Critics said Bersin was spending too much time schmoozing with members of the tightly knit Tijuana business establishment and friends of his father-in-law and not enough looking into money-laundering schemes used by the drug cartels. He called for easier border crossings for business people and trade and was a regular draw at banquets and business tributes on both sides of the border.
In 1997, he endorsed a controversial private real-estate venture called the International Gateway of the Americas, a $192 million shopping mall, duty-free zone, and hotel to be built on the U.S. side of the border just west of the existing Tijuana border crossing. The new development was to feature a new opening to Mexico in the form of a pedestrian bridge. The bridge had the support of the city’s big financial interests but was criticized by federal law enforcement officials, who believed it would become a nightmare to police.
Bersin’s role in pushing the project forward was hailed by a Union-Tribune editorial in March 1998. “When the proposed International Gateway of the Americas Project was going nowhere, it was Bersin who stepped in and cut through the red tape to get the border development project on track,” the editorial said. “This innovative enterprise would transform a blighted area west of the San Ysidro border crossing into a development of duty-free stores, restaurants, a World Trade Center complex, a hotel, and meeting facilities.”
Bersin continued to lobby for the project even after he had stepped down as U.S. Attorney in early 1998. In December 1998, a reporter for the Los Angeles Times noted, “The campaign crested in September when a parade of boosters, including the head of Tijuana’s economic development council and former U.S. Attorney and border czar Alan Bersin, took turns praising likely benefits to the region’s economy and image during a meeting of a U.S.–Mexico panel that reviews new border crossings.”
The project drew fierce opposition from the U.S. Immigration and Naturalization Service, which stated in a letter that “a requirement to conduct pedestrian inspections at another location at any distance from the existing inspection facility would result in significant disruption of customer service and law enforcement operations.” Ultimately, the pedestrian bridge was dropped from the project, though the mall was allowed to proceed.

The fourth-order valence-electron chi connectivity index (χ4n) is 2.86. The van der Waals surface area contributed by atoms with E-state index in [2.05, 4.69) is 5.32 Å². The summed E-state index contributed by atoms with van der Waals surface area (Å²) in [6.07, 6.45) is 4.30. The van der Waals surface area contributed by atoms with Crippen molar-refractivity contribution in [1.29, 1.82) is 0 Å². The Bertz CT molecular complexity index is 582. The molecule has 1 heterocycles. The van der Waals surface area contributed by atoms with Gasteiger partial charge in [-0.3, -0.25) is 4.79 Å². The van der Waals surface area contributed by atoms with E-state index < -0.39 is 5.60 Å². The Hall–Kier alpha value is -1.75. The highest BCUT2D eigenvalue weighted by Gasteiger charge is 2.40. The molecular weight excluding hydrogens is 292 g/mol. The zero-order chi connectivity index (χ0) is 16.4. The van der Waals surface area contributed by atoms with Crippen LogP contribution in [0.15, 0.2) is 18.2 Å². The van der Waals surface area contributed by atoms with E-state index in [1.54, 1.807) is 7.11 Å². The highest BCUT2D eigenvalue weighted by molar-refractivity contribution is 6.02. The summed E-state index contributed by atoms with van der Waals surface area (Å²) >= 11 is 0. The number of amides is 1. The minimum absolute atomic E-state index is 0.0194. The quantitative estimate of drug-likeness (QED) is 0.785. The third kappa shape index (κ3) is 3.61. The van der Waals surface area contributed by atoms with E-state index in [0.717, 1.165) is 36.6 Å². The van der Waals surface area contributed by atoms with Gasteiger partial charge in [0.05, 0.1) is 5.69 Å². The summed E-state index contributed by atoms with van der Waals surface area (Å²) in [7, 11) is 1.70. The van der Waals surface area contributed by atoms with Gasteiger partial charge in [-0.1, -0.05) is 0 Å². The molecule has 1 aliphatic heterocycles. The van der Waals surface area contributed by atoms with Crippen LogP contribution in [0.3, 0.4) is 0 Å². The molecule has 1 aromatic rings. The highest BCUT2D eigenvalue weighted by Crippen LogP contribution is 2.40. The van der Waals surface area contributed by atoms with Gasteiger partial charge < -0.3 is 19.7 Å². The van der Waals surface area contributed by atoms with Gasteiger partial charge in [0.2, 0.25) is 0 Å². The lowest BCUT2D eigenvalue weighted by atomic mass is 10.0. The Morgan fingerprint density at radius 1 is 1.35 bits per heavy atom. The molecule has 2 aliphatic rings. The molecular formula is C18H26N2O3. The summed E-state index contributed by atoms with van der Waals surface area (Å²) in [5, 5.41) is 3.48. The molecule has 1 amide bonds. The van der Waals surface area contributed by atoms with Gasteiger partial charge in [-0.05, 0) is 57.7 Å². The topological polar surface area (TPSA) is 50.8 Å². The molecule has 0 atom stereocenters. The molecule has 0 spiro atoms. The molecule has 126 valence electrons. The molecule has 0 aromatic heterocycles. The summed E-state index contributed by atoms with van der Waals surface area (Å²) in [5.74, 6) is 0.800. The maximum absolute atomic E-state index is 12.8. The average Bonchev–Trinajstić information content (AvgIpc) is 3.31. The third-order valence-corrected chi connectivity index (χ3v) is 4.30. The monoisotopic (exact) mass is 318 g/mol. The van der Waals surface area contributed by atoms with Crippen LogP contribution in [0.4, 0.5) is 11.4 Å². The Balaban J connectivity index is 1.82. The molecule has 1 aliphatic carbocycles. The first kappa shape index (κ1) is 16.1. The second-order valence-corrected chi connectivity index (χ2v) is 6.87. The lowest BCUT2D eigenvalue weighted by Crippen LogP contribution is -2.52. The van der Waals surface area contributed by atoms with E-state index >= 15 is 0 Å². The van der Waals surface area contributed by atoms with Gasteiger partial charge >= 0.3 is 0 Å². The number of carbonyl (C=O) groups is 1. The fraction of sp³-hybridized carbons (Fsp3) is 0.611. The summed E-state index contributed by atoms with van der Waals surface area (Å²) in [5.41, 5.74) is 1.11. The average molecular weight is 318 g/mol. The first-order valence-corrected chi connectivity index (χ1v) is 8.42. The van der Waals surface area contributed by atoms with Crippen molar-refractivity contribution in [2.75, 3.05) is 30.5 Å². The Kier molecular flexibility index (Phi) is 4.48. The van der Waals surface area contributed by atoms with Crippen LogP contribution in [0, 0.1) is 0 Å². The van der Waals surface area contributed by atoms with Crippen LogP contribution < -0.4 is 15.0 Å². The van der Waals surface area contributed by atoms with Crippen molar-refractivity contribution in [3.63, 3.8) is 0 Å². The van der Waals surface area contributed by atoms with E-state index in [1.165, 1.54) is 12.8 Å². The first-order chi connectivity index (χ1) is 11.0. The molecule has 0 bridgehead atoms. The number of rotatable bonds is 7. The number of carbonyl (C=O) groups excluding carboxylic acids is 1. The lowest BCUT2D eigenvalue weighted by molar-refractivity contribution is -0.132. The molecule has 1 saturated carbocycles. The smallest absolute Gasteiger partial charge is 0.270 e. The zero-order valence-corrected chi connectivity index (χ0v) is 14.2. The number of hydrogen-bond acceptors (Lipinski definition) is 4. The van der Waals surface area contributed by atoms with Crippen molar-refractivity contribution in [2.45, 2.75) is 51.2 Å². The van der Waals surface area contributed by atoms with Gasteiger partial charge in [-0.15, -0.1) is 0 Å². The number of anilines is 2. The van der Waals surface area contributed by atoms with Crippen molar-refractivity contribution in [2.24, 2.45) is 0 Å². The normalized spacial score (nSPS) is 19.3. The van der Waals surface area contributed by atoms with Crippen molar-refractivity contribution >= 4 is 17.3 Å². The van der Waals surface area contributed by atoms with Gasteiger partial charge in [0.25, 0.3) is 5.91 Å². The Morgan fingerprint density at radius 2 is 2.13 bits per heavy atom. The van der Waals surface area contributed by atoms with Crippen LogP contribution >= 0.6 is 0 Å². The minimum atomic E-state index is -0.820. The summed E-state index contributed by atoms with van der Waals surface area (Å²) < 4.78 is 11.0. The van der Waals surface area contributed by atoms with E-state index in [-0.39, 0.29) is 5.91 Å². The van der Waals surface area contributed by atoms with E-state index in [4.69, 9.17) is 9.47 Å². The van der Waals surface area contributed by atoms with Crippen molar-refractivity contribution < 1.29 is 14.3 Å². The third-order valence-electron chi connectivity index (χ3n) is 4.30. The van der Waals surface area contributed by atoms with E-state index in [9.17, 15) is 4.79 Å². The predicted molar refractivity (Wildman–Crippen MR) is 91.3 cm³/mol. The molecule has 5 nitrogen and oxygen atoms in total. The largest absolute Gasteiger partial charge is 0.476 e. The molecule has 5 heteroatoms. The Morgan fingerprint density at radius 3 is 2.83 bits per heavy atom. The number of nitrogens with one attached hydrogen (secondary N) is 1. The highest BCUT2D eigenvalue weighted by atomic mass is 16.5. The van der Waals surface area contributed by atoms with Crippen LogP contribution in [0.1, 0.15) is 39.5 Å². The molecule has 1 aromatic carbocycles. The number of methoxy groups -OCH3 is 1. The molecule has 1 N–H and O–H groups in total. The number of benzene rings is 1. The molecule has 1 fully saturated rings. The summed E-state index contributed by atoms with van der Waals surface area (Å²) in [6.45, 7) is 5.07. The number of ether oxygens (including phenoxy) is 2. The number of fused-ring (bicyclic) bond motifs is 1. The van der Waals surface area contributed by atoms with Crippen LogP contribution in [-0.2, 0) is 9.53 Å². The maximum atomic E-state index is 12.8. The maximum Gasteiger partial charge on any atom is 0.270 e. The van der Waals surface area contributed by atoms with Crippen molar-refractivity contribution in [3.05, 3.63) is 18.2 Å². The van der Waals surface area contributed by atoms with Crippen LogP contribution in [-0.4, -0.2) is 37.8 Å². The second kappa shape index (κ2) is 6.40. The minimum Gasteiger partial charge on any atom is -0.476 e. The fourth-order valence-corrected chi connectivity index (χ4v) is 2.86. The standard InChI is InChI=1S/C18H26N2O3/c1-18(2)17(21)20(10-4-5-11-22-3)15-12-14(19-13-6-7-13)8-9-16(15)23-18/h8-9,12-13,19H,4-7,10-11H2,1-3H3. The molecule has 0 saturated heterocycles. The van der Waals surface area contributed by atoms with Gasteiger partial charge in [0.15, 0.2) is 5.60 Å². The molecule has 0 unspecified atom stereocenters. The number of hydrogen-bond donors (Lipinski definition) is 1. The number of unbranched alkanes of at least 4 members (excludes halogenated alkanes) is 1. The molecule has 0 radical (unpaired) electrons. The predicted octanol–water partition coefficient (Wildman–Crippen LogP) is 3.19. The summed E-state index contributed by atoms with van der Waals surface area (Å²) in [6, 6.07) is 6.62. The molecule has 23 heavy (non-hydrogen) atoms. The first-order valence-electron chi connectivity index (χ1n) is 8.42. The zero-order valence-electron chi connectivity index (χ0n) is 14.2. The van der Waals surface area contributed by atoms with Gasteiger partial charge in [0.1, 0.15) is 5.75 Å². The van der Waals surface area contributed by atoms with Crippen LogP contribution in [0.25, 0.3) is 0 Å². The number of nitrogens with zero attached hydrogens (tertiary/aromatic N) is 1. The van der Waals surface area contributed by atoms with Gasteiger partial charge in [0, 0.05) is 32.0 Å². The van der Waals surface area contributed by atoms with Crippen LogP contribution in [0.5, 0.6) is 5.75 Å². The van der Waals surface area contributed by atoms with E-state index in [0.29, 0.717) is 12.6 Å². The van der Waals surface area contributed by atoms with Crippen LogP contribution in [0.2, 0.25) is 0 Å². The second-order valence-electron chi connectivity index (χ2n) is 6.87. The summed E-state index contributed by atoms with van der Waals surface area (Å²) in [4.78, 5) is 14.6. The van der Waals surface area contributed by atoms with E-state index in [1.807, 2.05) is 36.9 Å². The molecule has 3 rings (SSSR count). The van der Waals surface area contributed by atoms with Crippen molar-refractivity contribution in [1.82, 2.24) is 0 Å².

Though not widely known to the public, Bersin had a personal financial stake in border real estate held with his father-in-law and other family members. According to an agreement recorded October 2, 1996, Bersin, his wife Lisa, along with Stan and Pauline Foster and Marliskar, a family-related partnership, had formed Otay Terminal, a general partnership.
A disclosure Bersin filed with the Justice Department in Washington, D.C., showed that Otay Terminal owned four properties, including a trucking facility at 6930 Cactus Court on San Diego’s Otay Mesa, less than 2000 feet from the border with Mexico.
A trust controlled by Foster and his wife Pauline purchased the land on January 14, 1992, for $880,500, according to county records. Foster built a truck terminal and offices on the parcel, finishing the project on July 20, 1992, a notice of completion says. On January 14, 2003, the partnership sold the property for $3.5 million.
In a September 1998 interview with the Reader, Bersin said, “It’s a partnership in which my wife and I have an interest. I don’t know when we made it, but it’s something my father-in-law organized. It’s a truck — Consolidated Freight — transfer point.” The Otay property, he said, was the first piece of real estate acquired by the partnership.
“That’s why it’s called the Otay partnership.... And then there were other investments made in other properties. Kearny Mesa is one — actually two in Kearny Mesa. I guess there’s one in Vista. My wife and I invested in the partnership in cash, that’s what the investment was.” Bersin said that the Otay Mesa purchase was made in 1992, “before I was U.S. Attorney,” and later put into the Otay Terminal partnership.
In the same interview, Bersin repeated his support for the Gateway project. “Tijuana and San Diego and Customs and INS and GSA are all trying to get — and it’s something that I was, that I am supportive of, is to be able to develop the San Ysidro gateway between Tijuana and San Diego so that it reflects the kind of region that we’re developing and lets the region, San Diego and Tijuana, take charge of their destiny, because if we wait for federal governments to do it, we will never get the kind of port of entry that we need to build this U.S.–Mexico border region.”
His role in the project, Bersin said, was “to be part of a border port council that considered it and is recommending it to the U.S. and Mexican authorities. There are federal, state, and local jurisdictions on both sides of the border that are building a regional consensus to get a recommendation. You need a permit to build this cross-border development.
“What this would do would increase the lanes. As we’ve improved the travel time between Tijuana and San Diego, it’s become clear [that] like everything, when you make it easier to get back and forth between the two cities, more cars come, and what’s pretty clear now is that the port of entry that was built in the mid-’70s is not capable of handling the traffic between the two cities.
“We need more lanes and a reconfigured pedestrian area. That’s what customs, INS on this side, working with GSA, is doing. And really what the breakthrough is is that Tijuana and San Diego have agreed on a common development plan.”
Bersin said no conflict of interest arose from his ownership in the Otay Terminal partnership and his role as United States Attorney and border czar. “No, because, first of all, it’s fully disclosed, and it had no bearing on — you know, the requirement is to disclose it. Frankly, none of the decisions I made as a prosecutor were affected by that.”